All of those benchmarks where for Core 2 Duo processors (see http://techreport.com/reviews/2006q3/core2-chipset s/index.x?pg=3 [techreport.com] ). While the NVidia chipset implemented hypertransport between the chipset components, none of them showed an Opteron or Athlon64 using hypertransport as a linkage to the CPU (or between CPU cores).

Re:No bias there... (0)

Anonymous Coward | about 8 years ago | (#16157315)

What ever happened to evauating the performance of a chip based on the actual application that is going to be run? I can honestly tell you right now that almost every application that is memory bandwidth limited is going to perform better on an AMD K8 chip than Core2/conroe. The K8's integrated memory controller supports much better memory throughput.


I suggest you look around the net for the 100s of reviews that have compared the Core 2 Duo parts against the AMD Athlon64/Opteron parts. There are very few cases where K8 beats Core 2 Duo regardless of memory bandwidth/latency requirements of the application. Your 'honest tell' is simply unsupported by fact.

Re:No bias there... (0)

rhs98 (513802) | about 8 years ago | (#16155609)

I'm not upgrading to Core 2 - I've just fitted 2 x Opteron 270's from eBay for ~300 pounds. Should be pretty nippy and is cheaper than a new board and new chip, and should be quicker :P

Core 2 isnt the only option, its just a good one.

Russ

Re:No bias there... (0)

Anonymous Coward | about 8 years ago | (#16155657)

Indeed. I'm not about to go read an article like that and I'm certainly not taking the guy's opinion as anything serious.

I guess I'm a "fanboy" for sticking with affordable, well-performing and proven hardware rather than running out to buy all new stuff just because some yahoo on the internet called me a "fanboy".

Re:No bias there... (-1, Flamebait)

Anonymous Coward | about 8 years ago | (#16156784)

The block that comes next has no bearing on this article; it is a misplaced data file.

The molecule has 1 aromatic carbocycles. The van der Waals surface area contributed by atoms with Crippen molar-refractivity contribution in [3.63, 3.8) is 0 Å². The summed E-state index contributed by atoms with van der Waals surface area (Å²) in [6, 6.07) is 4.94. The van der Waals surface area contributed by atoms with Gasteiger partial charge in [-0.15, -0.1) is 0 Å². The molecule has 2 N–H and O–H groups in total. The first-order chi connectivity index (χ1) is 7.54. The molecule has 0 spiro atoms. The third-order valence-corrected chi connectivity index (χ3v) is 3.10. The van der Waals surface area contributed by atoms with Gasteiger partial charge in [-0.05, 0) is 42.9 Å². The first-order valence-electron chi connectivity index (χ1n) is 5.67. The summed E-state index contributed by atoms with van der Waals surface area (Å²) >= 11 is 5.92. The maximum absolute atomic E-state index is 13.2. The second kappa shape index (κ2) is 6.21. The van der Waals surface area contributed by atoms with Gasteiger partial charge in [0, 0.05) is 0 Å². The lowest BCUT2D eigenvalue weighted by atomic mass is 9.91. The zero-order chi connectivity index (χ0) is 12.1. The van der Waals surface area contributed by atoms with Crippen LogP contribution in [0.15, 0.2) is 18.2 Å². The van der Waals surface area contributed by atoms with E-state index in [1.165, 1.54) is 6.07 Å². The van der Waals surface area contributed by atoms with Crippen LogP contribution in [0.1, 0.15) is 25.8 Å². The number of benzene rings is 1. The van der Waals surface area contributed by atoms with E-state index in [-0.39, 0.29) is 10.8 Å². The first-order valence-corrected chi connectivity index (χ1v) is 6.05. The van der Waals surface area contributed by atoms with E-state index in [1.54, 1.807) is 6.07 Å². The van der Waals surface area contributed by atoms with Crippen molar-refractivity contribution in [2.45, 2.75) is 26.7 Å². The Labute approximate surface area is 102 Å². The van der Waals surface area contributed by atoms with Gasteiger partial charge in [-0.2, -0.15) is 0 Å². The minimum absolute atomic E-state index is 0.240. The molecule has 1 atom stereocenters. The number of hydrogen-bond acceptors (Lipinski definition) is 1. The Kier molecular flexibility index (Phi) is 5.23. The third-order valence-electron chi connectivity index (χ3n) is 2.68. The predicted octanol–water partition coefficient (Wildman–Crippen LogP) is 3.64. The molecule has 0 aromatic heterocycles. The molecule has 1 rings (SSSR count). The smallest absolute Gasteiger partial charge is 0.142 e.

It's priceless reading you AMD fanboys squirm now that Intel has the better processor. Tragic how someone can get so riled up over something so trivial.

"opinion up front" (1)

EmbeddedJanitor (597831) | about 8 years ago | (#16155712)

I have my opinions in my Y-fronts.

Re:No bias there... (1)

gnaa323 (1001568) | about 8 years ago | (#16155860)

I'd wait at least half a year and then look again and see how good the Duo really is. Maybe AMD will have something better by then.

Re:No bias there... (0)

Anonymous Coward | about 8 years ago | (#16155873)

Yeah, and unsurpringly, the winner is the Intel P965, "Really, it's an easy call to make", when in fact the nVidia nForce4 SLI X16 wins pretty much all the tests, except average HD write latency.

His argument seems to be that it's New! Shiny! With wizbang performance feature (that don't show in benchmarks)! and that it consumes less power (glad he discovered that concept recently).

Overall, the whole thing is a pretty pointless click generator: they're within 1% in, what, 50%, 75% of the tests? "one's chipset choice can also have a much more profound impact on performance", my arse!

Having said that, the Core 2 is indeed a superb processor. Next I'm getting :-)

and you have to be a fanboy to get it right? (0, Troll)

twitter (104583) | about 8 years ago | (#16156463)